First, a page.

BBAC offers second grant writing seminar

Published 12:00 am Tuesday, June 21, 2005

LIVINGSTON-Securing funds can be tricky for small communities. Today, The University of West Alabama and Gov. Bob Riley’s Black Belt Action Commission will team up for a second session of classes on grant writing for local leaders.

The purpose of the classes is to not only identify the needs for the area, or solutions to problems, but to be engaged in the implementation of those solutions. The BBAC has begun its vital work. What began as a broad vision to set the stage for success in Alabama’s Black Belt counties is now becoming more targeted and focused. Since the signing of the executive order formalizing the Commission; a need for grant seeking, writing, and administration education throughout the area has been identified. Today’s program is part of continuing that education.

Jessica Dent, Program Manager of the Science, Technology and Energy Division, said the goal of the seminar is to give leaders a basic knowledge of the grant application process.

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“We are basically trying to help people gain a knowledge for grant writing and how to secure state and federal funding,” Dent said. “We will be giving them information on the do’s and don’ts of finding funds.”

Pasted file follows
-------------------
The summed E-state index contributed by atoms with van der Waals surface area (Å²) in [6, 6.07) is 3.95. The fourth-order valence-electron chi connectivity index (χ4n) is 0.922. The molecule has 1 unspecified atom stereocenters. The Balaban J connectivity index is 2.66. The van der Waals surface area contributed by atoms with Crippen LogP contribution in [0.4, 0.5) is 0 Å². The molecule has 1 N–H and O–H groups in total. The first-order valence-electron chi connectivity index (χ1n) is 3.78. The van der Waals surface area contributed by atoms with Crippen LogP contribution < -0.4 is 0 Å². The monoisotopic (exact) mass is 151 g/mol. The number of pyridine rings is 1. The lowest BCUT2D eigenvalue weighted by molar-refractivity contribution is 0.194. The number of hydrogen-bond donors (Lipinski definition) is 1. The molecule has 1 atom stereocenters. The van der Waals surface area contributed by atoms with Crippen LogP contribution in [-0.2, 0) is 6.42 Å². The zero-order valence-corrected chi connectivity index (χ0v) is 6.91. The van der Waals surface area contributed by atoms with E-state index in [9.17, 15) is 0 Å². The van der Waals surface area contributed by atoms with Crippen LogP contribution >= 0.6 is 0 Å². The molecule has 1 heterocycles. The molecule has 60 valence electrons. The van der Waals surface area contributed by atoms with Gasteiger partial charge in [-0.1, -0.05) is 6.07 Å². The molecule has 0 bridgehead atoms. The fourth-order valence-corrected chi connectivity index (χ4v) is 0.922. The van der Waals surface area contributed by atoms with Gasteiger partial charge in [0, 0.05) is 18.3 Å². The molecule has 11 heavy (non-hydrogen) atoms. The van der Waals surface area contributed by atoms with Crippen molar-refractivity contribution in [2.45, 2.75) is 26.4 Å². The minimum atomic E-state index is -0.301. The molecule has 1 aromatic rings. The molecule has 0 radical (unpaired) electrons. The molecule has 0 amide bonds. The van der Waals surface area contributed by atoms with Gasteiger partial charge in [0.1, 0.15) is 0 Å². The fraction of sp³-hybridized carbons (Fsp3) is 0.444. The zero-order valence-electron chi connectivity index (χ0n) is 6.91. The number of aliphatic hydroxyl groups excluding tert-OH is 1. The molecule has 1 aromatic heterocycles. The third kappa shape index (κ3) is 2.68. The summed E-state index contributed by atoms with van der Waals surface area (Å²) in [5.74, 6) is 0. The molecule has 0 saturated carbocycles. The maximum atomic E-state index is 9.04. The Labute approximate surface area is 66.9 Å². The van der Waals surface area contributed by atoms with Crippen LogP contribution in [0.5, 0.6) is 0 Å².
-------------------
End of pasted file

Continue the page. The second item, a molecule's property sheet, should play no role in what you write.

One of the greatest misconceptions for those seeking funds is that they have to do everything themselves. Dent said they would teach leaders the importance of having a professional to help with applications and what to look for when seeking assistance.

“We are also going to talk about seeking help from professionals and what to look out for,” Dent said. “There are a lot of things people need to be aware of when applying for grants because it is done competitively.”

Each participant will receive a package full of information to help clear up the process. Dent said they would find several useful materials that will help make grant application and seeking funds a smoother process.

“We will be giving them a grant toolbox to try to help them better prepare for grants,” Dent said. “Grant writing 101 will be included in that tool box along with several links to grant information sites and information on non profit state and federal sites.”

The classes give leaders a chance to take a more active role in securing funds. Dent said the classes could be liberating because leaders do not have to depend on other entities to find funding for their needs.

“This is important because so many time communities look to the state to provide them with information on economic development,” Dent said. “Many times they just don’t have the expertise to apply competitively for these grants. We will give them tips, ideas and examples.”

The meeting is the second of its kind in the Black Belt. In April the Commission presented a free grant education workshop and the success of the workshop has ignited an enthusiasm for grant writing across the Black Belt.